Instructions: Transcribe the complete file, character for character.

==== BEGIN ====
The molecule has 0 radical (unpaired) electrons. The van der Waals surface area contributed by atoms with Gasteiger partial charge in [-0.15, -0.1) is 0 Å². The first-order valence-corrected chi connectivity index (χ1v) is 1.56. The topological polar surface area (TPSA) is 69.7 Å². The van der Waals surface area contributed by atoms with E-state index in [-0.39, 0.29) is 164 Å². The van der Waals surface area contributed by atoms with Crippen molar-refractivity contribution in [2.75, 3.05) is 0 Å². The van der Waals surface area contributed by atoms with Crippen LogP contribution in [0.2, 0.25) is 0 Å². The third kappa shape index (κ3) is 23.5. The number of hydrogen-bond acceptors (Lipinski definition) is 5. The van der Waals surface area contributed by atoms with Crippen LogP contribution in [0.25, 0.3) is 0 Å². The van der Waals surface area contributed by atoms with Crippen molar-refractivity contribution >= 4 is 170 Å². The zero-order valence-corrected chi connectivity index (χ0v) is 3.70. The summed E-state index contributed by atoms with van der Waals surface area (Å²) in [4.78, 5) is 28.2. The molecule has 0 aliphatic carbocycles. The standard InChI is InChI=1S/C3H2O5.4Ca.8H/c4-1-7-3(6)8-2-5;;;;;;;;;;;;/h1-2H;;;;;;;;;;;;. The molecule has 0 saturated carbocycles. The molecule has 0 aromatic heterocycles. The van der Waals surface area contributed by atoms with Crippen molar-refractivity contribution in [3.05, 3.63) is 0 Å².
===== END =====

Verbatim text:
The molecule has 0 radical (unpaired) electrons. The van der Waals surface area contributed by atoms with Gasteiger partial charge in [-0.15, -0.1) is 0 Å². The first-order valence-corrected chi connectivity index (χ1v) is 1.56. The topological polar surface area (TPSA) is 69.7 Å². The van der Waals surface area contributed by atoms with E-state index in [-0.39, 0.29) is 164 Å². The van der Waals surface area contributed by atoms with Crippen molar-refractivity contribution in [2.75, 3.05) is 0 Å². The van der Waals surface area contributed by atoms with Crippen LogP contribution in [0.2, 0.25) is 0 Å². The third kappa shape index (κ3) is 23.5. The number of hydrogen-bond acceptors (Lipinski definition) is 5. The van der Waals surface area contributed by atoms with Crippen LogP contribution in [0.25, 0.3) is 0 Å². The van der Waals surface area contributed by atoms with Crippen molar-refractivity contribution >= 4 is 170 Å². The zero-order valence-corrected chi connectivity index (χ0v) is 3.70. The summed E-state index contributed by atoms with van der Waals surface area (Å²) in [4.78, 5) is 28.2. The molecule has 0 aliphatic carbocycles. The standard InChI is InChI=1S/C3H2O5.4Ca.8H/c4-1-7-3(6)8-2-5;;;;;;;;;;;;/h1-2H;;;;;;;;;;;;. The molecule has 0 saturated carbocycles. The molecule has 0 aromatic heterocycles. The van der Waals surface area contributed by atoms with Crippen molar-refractivity contribution in [3.05, 3.63) is 0 Å².